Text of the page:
Satellite Firms Hope Digital Delights Industry Readies Marketing Blitz to Compete with Cable; Clearer Pictures as Selling Point

By Laurent Belsie, writer of The Christian Science Monitor | The Christian Science Monitor, September 26, 1997 | Go to article overview

Satellite Firms Hope Digital Delights Industry Readies Marketing Blitz to Compete with Cable; Clearer Pictures as Selling Point


Laurent Belsie, writer of The Christian Science Monitor, The Christian Science Monitor


Get ready for a blitz of information about the dazzling new features your TV should deliver, but almost certainly doesn't.

At least not if your TV programs arrive via cable or traditional broadcast.

Satellite TV companies are ready to deliver digital television, and they're readying a fall marketing blitz to sing its praises and lure new customers to their small but growing ranks. Rather than compete with cable TV on price, satellite companies are selling the benefits of digital television: better pictures, clearer sound, huge channel capacity, and interactive features, such as online programming guides and, eventually, shopping. But despite the flashy features, evidence suggests most Americans will flick the digital switch at a more leisurely pace. Cable and broadcast TV - the television most people watch - are at least two years away from a major roll-out for digital. And the satellite-TV companies, while growing fast, have seen growth rates slacken. Consumers want the service, say officials, but the industry has been throwing the wrong marketing pitch. "There was a major price war that occurred this past year and sometimes that hurts an industry," says Harry Thibedeau, of the Satellite Broadcasting and Communications Association in Alexandria, Va. "The true value of satellite television was being lost in the consumer's mind." With digital, television is making a leap similar to the music industry's jump from records to compact discs. A computer grabs the picture and sound and breaks them down into bits of data. This digital information is then transmitted to your home - via satellite, cable, or broadcast - and reassembled for your TV. The technology is flexible, so it can create one channel with super-sharp pictures and sound or several channels with lower video and audio quality. The picture is less clear when it comes to consumer demand, and broadcasters, for one, have been slow to tune in. Likewise the cable industry, just beginning to roll out its digital systems, doesn't appear keen to dramatically improve quality. That leaves satellite TV companies, which already deliver higher-quality video and sound, as the test case. "People, once they get into it, really like it," says Denny Wilkinson, senior vice president of marketing and programming at Primestar Partners, the nation's No. 2 satellite TV company. The challenge, he says, is getting people to try it. The three-year-old industry is so new that consumers know little about it. And initial installation and equipment can cost hundreds of dollars. Although satellite TV started with a bang, growing to more than 5.3 million customers in three years, growth rates have slowed this year. "People thought we could double or triple the audience," Mr. Wilkinson says. "We don't have the infrastructure to do those type of things.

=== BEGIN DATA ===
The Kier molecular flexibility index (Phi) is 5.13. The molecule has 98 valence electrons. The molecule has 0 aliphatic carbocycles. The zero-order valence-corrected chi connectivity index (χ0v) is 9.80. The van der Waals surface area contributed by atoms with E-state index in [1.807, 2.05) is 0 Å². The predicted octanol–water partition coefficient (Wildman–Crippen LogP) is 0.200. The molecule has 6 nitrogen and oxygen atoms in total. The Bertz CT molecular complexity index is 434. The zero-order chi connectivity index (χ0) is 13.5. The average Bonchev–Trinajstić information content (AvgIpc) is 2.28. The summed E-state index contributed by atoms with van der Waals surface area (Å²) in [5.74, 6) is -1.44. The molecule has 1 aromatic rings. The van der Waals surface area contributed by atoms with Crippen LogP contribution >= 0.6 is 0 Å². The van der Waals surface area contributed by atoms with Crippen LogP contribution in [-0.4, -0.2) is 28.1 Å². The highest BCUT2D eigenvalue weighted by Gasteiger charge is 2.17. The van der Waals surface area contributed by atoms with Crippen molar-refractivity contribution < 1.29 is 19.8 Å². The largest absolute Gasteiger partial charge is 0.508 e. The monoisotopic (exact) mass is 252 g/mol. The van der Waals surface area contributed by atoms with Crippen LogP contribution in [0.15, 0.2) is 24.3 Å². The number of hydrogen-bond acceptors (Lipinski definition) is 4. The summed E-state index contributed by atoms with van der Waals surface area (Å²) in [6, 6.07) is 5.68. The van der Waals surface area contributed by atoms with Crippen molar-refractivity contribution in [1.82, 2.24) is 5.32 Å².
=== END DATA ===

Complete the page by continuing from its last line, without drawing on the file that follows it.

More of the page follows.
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Satellite Firms Hope Digital Delights Industry Readies Marketing Blitz to Compete with Cable; Clearer Pictures as Selling Point
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